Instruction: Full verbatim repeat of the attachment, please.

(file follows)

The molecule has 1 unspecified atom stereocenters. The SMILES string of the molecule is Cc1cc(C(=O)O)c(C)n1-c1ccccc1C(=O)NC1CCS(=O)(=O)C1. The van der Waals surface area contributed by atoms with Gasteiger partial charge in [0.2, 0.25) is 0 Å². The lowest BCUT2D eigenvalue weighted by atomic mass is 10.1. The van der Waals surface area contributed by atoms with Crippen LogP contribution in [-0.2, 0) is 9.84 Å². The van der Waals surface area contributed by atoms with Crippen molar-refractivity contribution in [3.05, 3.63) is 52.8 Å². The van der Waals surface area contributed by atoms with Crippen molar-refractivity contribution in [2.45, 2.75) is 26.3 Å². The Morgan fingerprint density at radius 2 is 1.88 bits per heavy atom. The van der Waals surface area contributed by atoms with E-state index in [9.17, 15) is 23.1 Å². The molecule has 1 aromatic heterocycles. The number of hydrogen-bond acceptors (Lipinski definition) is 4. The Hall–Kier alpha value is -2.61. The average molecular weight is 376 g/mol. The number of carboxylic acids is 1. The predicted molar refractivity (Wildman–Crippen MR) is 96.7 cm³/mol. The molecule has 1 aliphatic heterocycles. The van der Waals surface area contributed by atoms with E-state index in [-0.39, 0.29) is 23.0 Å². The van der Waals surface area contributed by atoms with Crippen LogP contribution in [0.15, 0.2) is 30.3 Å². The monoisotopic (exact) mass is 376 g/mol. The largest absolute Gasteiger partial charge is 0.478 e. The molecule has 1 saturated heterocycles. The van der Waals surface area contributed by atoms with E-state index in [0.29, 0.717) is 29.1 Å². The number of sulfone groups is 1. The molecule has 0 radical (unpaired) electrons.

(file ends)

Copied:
The molecule has 1 unspecified atom stereocenters. The SMILES string of the molecule is Cc1cc(C(=O)O)c(C)n1-c1ccccc1C(=O)NC1CCS(=O)(=O)C1. The van der Waals surface area contributed by atoms with Gasteiger partial charge in [0.2, 0.25) is 0 Å². The lowest BCUT2D eigenvalue weighted by atomic mass is 10.1. The van der Waals surface area contributed by atoms with Crippen LogP contribution in [-0.2, 0) is 9.84 Å². The van der Waals surface area contributed by atoms with Crippen molar-refractivity contribution in [3.05, 3.63) is 52.8 Å². The van der Waals surface area contributed by atoms with Crippen molar-refractivity contribution in [2.45, 2.75) is 26.3 Å². The Morgan fingerprint density at radius 2 is 1.88 bits per heavy atom. The van der Waals surface area contributed by atoms with E-state index in [9.17, 15) is 23.1 Å². The molecule has 1 aromatic heterocycles. The number of hydrogen-bond acceptors (Lipinski definition) is 4. The Hall–Kier alpha value is -2.61. The average molecular weight is 376 g/mol. The number of carboxylic acids is 1. The predicted molar refractivity (Wildman–Crippen MR) is 96.7 cm³/mol. The molecule has 1 aliphatic heterocycles. The van der Waals surface area contributed by atoms with E-state index in [-0.39, 0.29) is 23.0 Å². The van der Waals surface area contributed by atoms with Crippen LogP contribution in [0.15, 0.2) is 30.3 Å². The monoisotopic (exact) mass is 376 g/mol. The largest absolute Gasteiger partial charge is 0.478 e. The molecule has 1 saturated heterocycles. The van der Waals surface area contributed by atoms with E-state index in [0.29, 0.717) is 29.1 Å². The number of sulfone groups is 1. The molecule has 0 radical (unpaired) electrons.